Table of Contents
Does gender inequality reduce growth and development in India?. 3
Goals and objectives. 4
Interesting results. 4
Main results. 5
Model techniques. 7
Justify argument. 8
Developing countries, India included have been seen to show a significant disparity and inequality with regard to education, employment opportunities and medical facilities. This I supported by the fact that school girls and women suffer most from high-death rates, discrepancies in school attendance, and limited job opportunities. The inequality is extremely severe to the extent that women are paid meagerly and this has played a significant role in the over al poor performance of the Indian economy. The ability to make the aforementioned conclusions depends on one’s ability to distinguish inherent and instrumental factors that perpetuate the vice. The effect of education to the economy must be viewed in the long-term perspective and this illustrates how well the effect of gender inequality may have on the economy. While appreciating the fact that gender equity has a significant impact when developmental goals are being set it is necessary for India and other developing countries to bridge of gender imbalance. This will enable it to utilize the human resources that are provided by women, which may not in many instances be provided well by men. This can be done by addressing the issue of school attendance and improving health circumstances that may help reduce the current high mortality rate (Roy & Chatterjee, 2006).
This study is solely carried with intent to raise concern over the ever-skyrocketing levels of gender inequality in India. By addressing these issues, it will be much simpler to address issues that can spur economic growth. In order to achieve this, one has to appreciate the fact that healthy and educated populations play critical roles in facilitating economic growth and development. It is a fact that gender inequality contributes substantially in the reduction of economic growth. Consequently, longevity, increased access to educational resources, and the decrease in poverty levels are parameters that can be used to indicate that there is an aspect of economic growth within a country. This validates the need to justify that failure to address all issues related to gender inequality might act as barriers to economic growth and development.
This study is purposely carried in order to assess a number of factors that play a significant role in affecting the performance of any economy. By so doing, the study will identify the reasons as to why addressing gender-related issues contribute much in influencing economic development and growth. This study will also seek to appreciate the need of having an economy that has balanced demand of labor force and education and the resultant effect on education. The other objective that warrants this study is to explain why poor education systems are inherent in less developed countries. The consequent objective is identifying the role that the government can play in enhancing the efficiency of economic growth (Drèze & Sen, 2002).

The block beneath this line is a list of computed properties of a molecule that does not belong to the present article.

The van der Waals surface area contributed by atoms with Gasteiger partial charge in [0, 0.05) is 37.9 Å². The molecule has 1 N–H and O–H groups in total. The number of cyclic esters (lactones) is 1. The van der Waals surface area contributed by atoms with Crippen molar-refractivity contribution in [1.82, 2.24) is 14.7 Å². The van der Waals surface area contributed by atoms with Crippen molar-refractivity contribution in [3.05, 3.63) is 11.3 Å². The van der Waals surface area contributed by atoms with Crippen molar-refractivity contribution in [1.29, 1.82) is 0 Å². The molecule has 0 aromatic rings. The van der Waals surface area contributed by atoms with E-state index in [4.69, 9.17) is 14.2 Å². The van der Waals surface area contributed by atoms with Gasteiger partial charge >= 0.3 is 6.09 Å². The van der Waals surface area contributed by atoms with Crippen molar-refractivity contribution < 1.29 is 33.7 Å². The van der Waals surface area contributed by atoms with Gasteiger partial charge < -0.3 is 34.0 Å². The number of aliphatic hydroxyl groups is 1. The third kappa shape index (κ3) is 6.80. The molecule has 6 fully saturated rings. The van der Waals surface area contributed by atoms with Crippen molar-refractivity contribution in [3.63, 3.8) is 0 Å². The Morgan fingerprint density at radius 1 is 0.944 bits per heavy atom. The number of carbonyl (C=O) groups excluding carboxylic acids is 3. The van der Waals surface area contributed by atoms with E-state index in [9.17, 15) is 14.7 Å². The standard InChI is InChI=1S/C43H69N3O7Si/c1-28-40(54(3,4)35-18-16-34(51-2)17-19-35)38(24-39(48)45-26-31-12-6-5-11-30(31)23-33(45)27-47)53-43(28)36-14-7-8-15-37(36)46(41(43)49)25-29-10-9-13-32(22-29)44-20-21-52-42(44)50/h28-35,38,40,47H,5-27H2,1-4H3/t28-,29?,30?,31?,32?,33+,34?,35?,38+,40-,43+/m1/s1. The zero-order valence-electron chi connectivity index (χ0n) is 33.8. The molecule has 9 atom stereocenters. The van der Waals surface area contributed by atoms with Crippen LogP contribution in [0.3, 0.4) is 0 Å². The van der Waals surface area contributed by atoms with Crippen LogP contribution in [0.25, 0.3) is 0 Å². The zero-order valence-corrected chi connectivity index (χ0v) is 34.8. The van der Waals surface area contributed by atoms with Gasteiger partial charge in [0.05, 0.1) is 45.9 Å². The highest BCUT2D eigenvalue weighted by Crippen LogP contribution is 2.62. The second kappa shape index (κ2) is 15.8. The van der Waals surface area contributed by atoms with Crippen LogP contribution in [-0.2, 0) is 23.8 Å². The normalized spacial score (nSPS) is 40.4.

Interesting results indicate that education and health are the main pillars of economic development for any developing nation. This is supported by the fact that greater health capital improves the returns that are felt in the educational sector. These will in turn diminish the returns on investment that is consequently felt in the educational sector. It is also necessary to note that increasing incomes is not sufficient alone to spur economic growth alone unless the mothers are educated and adequate policy actions are in place. This means that if children are prevented from going to school with the intentions of raising family income, it is not always a guarantee that there will be improved standards of living. Preliminary results also9 indicate that child labor is widespread in developing countries and this predisposes them to factors that result in high mortality (Roy & Chatterjee, 2006).